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Re: American expats are incredibly ethnocentric

Postby Canelita » Sun May 20, 2012 7:40 pm

roddd wrote:Complains about Americans then jumps ship to live in the US.............nice

Introduce Yourself!
by Canelita » Sun May 20, 2012 2:11 pm

I'm a Peruvian expat living in the USA. I found this forum while researching foreigners' perspectives about Peru. I think that as an immigrant myself, learning about immigrants' experiences in and perception of my own culture will help me understand them and myself better


Haha. You don't even understand what I'm talking about. I suggest you reread what I'm saying instead of bringing stuff posted somewhere else to discredit my opinion and exempt yourself from any fault.
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Re: American expats are incredibly ethnocentric

Postby Canelita » Sun May 20, 2012 7:44 pm

Kelly wrote:
First of all, if someone who doesn't know me personally jump to make assumptions about me and/or Peruvians in general just because of their limited knowledge of my nationality and its culture, I couldn't care less about those people.


How do you know he has a limited knowledge of the culture? You don't know him personally. Sounds to me like you're jumping to a few conclusions yourself.


I said "if someone," didn't I?? I was referring to people in general, not about him in specific. And I said so in response to him proudly shoving on my face how the Japanese and other Hispanics supposedly think we Peruvians are "a joke."
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Re: American expats are incredibly ethnocentric

Postby Canelita » Sun May 20, 2012 8:17 pm

bobg wrote:Again we go on this me me me culture, the way you expressed yourself shows everyone how you a typical
Peruvian must think . I'm a nuts and bolts kinda person , don't have that masters, but like the Caption said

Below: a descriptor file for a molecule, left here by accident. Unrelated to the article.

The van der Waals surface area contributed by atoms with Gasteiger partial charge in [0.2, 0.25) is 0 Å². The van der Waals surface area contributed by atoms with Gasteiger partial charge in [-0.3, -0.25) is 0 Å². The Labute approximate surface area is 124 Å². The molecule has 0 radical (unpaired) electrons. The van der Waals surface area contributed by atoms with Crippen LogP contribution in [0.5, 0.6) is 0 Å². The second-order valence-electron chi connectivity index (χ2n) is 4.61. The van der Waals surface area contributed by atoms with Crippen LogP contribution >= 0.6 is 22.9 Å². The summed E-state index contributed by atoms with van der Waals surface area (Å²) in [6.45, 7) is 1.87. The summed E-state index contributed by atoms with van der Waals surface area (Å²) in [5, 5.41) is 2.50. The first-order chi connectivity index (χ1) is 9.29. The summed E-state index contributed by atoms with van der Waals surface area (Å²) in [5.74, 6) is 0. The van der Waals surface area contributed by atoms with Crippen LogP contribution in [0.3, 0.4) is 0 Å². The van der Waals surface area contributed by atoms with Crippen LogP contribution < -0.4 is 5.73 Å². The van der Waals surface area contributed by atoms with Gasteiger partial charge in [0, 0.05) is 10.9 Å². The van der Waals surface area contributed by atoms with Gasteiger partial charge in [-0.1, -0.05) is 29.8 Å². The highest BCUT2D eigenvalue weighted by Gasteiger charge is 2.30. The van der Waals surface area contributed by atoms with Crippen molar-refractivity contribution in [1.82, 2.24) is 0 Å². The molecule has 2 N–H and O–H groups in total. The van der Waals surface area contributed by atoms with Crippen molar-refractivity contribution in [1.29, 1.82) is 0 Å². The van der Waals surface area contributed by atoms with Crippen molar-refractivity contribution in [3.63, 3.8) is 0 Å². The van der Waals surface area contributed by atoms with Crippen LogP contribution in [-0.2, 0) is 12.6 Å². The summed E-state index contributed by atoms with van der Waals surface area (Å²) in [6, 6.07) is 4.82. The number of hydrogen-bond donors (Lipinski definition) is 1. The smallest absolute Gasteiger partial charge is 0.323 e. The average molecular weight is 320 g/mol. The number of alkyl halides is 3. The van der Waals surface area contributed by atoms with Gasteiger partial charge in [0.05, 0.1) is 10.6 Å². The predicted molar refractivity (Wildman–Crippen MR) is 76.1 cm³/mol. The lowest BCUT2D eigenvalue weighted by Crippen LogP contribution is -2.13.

maybe because you (peruvians) are the way you are, is why most of peruvian assets , are foreign owned,
you don't own any utilities, stores, commerce, maybe Pisco.......... Bob


Lol. It seems that some people are over-defensive and can't stand any criticism, uh.

Well, maybe Peruvian assets are "owned by foreigners" because of the way we are. How terrible and stupid we are, aren't we? But fair enough, maybe the USA is going all the way down because of the way you folks "are," uh. The jobs are being outsourced, the highly paying jobs are being offered to foreigners in temporary visas, the university students who pay international fees (among which many pay for others to write their application essays and exaggerate their scores. Ask the Chinese and Indians!!) and will eventually leave, are preferred over residents who graduate from private schools full of debts and cannot get any job. Some of the low paying enterprises are relocating where they can minimize costs (eg. Mexico for farmers.) The foreigners who have enough money to buy houses and open up businesses are being invited to get green cards, etc. For some Americans, Americans are not profitable enough, so they are going global. They seem not to realize, however, that if people don't get the jobs here, they won't be able to afford the products/services they intend to sell. I think we have just started to see the consequences, but we will see them at their fullest in a couple decades.
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Re: American expats are incredibly ethnocentric

Postby Canelita » Sun May 20, 2012 8:26 pm

rama0929 wrote:
Canelita wrote:
Lol. You are very funny. First of all, if someone who doesn't know me personally jump to make assumptions about me and/or Peruvians in general just because of their limited knowledge of my nationality and its culture, I couldn't care less about those people. And as baseless as their opinions are, I don't give a damn about them..